This is why I storycraft in mmm-BELLY-may the way I do. And why learning to tell God's story with all the pieces in context has helped me get it, finally.
Without context, a narrative falls apart… When context cannot be found, a story becomes a collection of separate and disjointed events that seem to have nothing to do with each other. Understanding the context of any story is like reading a compass while on a journey: each event within the narrative points to something, or depending on the story, to someone.
I have never consistently enjoyed reading the Bible. Not like how I have consistently enjoyed sugar cereal or laughing with friends or singing along to a great song while driving in my car on a sunny summer day. Or best of all: laughing with friends while driving in my car as we sing great songs on a sunny summer day…after eating sugar cereal.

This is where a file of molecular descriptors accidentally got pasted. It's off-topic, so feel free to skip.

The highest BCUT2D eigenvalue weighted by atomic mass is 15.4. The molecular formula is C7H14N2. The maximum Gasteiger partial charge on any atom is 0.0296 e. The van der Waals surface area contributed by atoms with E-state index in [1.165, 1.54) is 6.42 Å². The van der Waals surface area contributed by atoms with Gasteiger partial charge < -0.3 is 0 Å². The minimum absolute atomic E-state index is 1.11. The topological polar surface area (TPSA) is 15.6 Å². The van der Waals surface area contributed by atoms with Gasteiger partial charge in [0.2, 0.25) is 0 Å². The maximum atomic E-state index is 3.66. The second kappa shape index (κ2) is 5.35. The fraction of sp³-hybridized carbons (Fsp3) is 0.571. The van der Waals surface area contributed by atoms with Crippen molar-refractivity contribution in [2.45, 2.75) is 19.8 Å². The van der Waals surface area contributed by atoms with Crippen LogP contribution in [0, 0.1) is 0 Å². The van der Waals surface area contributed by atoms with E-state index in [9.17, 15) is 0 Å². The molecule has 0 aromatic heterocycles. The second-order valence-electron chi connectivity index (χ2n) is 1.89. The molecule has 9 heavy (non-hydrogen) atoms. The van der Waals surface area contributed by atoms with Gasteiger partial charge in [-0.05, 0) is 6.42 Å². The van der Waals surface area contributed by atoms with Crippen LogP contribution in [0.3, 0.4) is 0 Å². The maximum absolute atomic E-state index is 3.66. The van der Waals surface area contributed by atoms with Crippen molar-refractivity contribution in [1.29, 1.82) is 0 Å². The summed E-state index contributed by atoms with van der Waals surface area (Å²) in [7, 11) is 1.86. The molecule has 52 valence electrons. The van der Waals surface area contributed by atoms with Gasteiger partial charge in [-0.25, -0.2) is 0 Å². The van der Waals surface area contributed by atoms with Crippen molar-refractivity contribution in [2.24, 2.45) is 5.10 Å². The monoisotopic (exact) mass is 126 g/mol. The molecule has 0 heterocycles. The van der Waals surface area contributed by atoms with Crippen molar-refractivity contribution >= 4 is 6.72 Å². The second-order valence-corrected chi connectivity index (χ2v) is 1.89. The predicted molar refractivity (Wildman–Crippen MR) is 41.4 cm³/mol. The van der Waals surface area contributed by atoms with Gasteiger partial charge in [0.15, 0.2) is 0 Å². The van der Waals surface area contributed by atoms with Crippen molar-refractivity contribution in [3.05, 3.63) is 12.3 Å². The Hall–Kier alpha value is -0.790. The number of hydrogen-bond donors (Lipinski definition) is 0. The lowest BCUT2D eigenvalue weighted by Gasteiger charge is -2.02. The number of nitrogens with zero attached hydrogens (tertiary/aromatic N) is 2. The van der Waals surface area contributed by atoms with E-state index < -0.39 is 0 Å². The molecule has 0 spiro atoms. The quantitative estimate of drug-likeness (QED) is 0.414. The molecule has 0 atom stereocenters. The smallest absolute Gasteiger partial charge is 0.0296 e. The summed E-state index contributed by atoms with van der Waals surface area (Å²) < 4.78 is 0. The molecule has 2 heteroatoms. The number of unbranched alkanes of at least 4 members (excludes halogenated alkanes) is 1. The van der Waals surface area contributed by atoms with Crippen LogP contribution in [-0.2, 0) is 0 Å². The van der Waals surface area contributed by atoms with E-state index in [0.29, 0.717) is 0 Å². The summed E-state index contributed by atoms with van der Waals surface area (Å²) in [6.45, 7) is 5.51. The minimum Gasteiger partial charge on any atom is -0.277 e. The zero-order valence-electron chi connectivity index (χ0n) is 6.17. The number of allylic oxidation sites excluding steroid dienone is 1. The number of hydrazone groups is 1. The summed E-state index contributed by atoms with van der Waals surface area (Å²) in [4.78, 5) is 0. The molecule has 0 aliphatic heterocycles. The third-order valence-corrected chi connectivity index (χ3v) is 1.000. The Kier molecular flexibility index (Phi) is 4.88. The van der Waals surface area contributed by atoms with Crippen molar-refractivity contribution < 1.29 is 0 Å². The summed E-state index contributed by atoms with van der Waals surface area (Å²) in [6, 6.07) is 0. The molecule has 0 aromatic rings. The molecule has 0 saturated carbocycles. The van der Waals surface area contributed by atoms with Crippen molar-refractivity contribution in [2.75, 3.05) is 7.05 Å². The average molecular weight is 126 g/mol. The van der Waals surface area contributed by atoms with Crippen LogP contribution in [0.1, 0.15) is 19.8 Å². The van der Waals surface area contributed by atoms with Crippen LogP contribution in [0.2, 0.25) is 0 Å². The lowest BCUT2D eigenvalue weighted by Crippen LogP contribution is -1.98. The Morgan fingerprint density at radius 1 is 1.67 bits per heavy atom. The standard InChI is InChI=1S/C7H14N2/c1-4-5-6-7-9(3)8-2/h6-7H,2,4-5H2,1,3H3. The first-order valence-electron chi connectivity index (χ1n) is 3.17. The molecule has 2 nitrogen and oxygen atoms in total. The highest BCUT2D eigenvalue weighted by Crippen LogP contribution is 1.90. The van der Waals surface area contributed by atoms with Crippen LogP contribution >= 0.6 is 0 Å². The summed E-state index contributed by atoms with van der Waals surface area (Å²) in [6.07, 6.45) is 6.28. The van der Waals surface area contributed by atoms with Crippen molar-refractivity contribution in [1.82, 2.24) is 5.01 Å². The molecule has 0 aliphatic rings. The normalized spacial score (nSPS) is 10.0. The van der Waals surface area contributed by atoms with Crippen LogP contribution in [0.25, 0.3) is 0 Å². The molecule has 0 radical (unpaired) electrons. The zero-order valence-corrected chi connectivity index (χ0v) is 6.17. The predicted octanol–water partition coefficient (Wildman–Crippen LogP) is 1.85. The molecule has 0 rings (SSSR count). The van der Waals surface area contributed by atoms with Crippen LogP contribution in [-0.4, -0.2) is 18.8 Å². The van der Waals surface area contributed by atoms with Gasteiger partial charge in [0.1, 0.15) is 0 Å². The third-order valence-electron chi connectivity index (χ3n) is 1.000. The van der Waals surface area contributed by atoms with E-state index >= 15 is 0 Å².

One of the problems I’ve had with reading the Bible is that I’ve viewed the Bible as a collection of fragmented stories. The stories in the Bible felt like the eighty-eight keys of a piano that just sat there in black and white. I realized these stories probably all had lessons to be learned, but I hadn’t a clue about how they co-related to each other. Read the rest of Aaron Pluim's article.